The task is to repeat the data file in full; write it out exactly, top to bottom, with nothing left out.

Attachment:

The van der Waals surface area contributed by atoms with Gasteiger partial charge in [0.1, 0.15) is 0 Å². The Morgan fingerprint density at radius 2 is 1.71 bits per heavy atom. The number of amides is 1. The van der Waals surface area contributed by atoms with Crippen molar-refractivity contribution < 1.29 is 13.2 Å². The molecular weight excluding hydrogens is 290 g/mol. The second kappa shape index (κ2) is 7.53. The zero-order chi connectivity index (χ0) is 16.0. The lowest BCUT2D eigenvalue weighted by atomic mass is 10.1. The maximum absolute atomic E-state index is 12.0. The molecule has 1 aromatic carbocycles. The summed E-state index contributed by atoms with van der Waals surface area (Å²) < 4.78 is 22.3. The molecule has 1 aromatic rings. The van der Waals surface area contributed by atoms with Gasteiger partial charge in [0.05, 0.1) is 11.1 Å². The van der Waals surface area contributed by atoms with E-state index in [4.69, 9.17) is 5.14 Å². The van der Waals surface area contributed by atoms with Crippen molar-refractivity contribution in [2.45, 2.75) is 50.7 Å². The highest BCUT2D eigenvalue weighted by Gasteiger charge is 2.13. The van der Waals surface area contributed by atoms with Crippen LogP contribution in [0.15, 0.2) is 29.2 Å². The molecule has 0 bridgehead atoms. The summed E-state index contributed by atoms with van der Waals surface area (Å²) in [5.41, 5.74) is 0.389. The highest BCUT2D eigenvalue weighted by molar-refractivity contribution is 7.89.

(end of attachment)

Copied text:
The van der Waals surface area contributed by atoms with Gasteiger partial charge in [0.1, 0.15) is 0 Å². The Morgan fingerprint density at radius 2 is 1.71 bits per heavy atom. The number of amides is 1. The van der Waals surface area contributed by atoms with Crippen molar-refractivity contribution < 1.29 is 13.2 Å². The molecular weight excluding hydrogens is 290 g/mol. The second kappa shape index (κ2) is 7.53. The zero-order chi connectivity index (χ0) is 16.0. The lowest BCUT2D eigenvalue weighted by atomic mass is 10.1. The maximum absolute atomic E-state index is 12.0. The molecule has 1 aromatic carbocycles. The summed E-state index contributed by atoms with van der Waals surface area (Å²) < 4.78 is 22.3. The molecule has 1 aromatic rings. The van der Waals surface area contributed by atoms with Gasteiger partial charge in [0.05, 0.1) is 11.1 Å². The van der Waals surface area contributed by atoms with E-state index in [4.69, 9.17) is 5.14 Å². The van der Waals surface area contributed by atoms with Crippen molar-refractivity contribution in [2.45, 2.75) is 50.7 Å². The highest BCUT2D eigenvalue weighted by Gasteiger charge is 2.13. The van der Waals surface area contributed by atoms with Crippen LogP contribution in [0.15, 0.2) is 29.2 Å². The molecule has 0 bridgehead atoms. The summed E-state index contributed by atoms with van der Waals surface area (Å²) in [5.41, 5.74) is 0.389. The highest BCUT2D eigenvalue weighted by molar-refractivity contribution is 7.89.